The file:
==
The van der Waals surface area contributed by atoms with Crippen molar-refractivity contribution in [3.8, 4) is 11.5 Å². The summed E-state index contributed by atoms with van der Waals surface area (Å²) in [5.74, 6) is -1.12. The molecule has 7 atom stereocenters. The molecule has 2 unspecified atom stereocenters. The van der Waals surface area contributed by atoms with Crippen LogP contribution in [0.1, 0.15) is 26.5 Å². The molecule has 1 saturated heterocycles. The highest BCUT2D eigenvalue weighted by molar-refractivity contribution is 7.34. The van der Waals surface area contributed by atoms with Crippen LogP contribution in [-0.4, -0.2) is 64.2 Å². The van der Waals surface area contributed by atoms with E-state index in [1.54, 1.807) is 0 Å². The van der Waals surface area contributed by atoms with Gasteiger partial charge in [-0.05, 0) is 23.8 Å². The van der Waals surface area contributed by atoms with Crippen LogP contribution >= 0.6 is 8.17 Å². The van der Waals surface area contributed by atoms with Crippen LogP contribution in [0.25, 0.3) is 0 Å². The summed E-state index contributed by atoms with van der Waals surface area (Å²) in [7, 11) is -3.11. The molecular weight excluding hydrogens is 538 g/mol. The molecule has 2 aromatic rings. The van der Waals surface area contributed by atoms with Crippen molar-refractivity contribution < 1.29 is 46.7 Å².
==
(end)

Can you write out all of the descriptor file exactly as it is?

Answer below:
The van der Waals surface area contributed by atoms with Crippen molar-refractivity contribution in [3.8, 4) is 11.5 Å². The summed E-state index contributed by atoms with van der Waals surface area (Å²) in [5.74, 6) is -1.12. The molecule has 7 atom stereocenters. The molecule has 2 unspecified atom stereocenters. The van der Waals surface area contributed by atoms with Crippen LogP contribution in [0.1, 0.15) is 26.5 Å². The molecule has 1 saturated heterocycles. The highest BCUT2D eigenvalue weighted by molar-refractivity contribution is 7.34. The van der Waals surface area contributed by atoms with Crippen LogP contribution in [-0.4, -0.2) is 64.2 Å². The van der Waals surface area contributed by atoms with E-state index in [1.54, 1.807) is 0 Å². The van der Waals surface area contributed by atoms with Gasteiger partial charge in [-0.05, 0) is 23.8 Å². The van der Waals surface area contributed by atoms with Crippen LogP contribution >= 0.6 is 8.17 Å². The van der Waals surface area contributed by atoms with Crippen LogP contribution in [0.25, 0.3) is 0 Å². The summed E-state index contributed by atoms with van der Waals surface area (Å²) in [7, 11) is -3.11. The molecular weight excluding hydrogens is 538 g/mol. The molecule has 2 aromatic rings. The van der Waals surface area contributed by atoms with Crippen molar-refractivity contribution < 1.29 is 46.7 Å².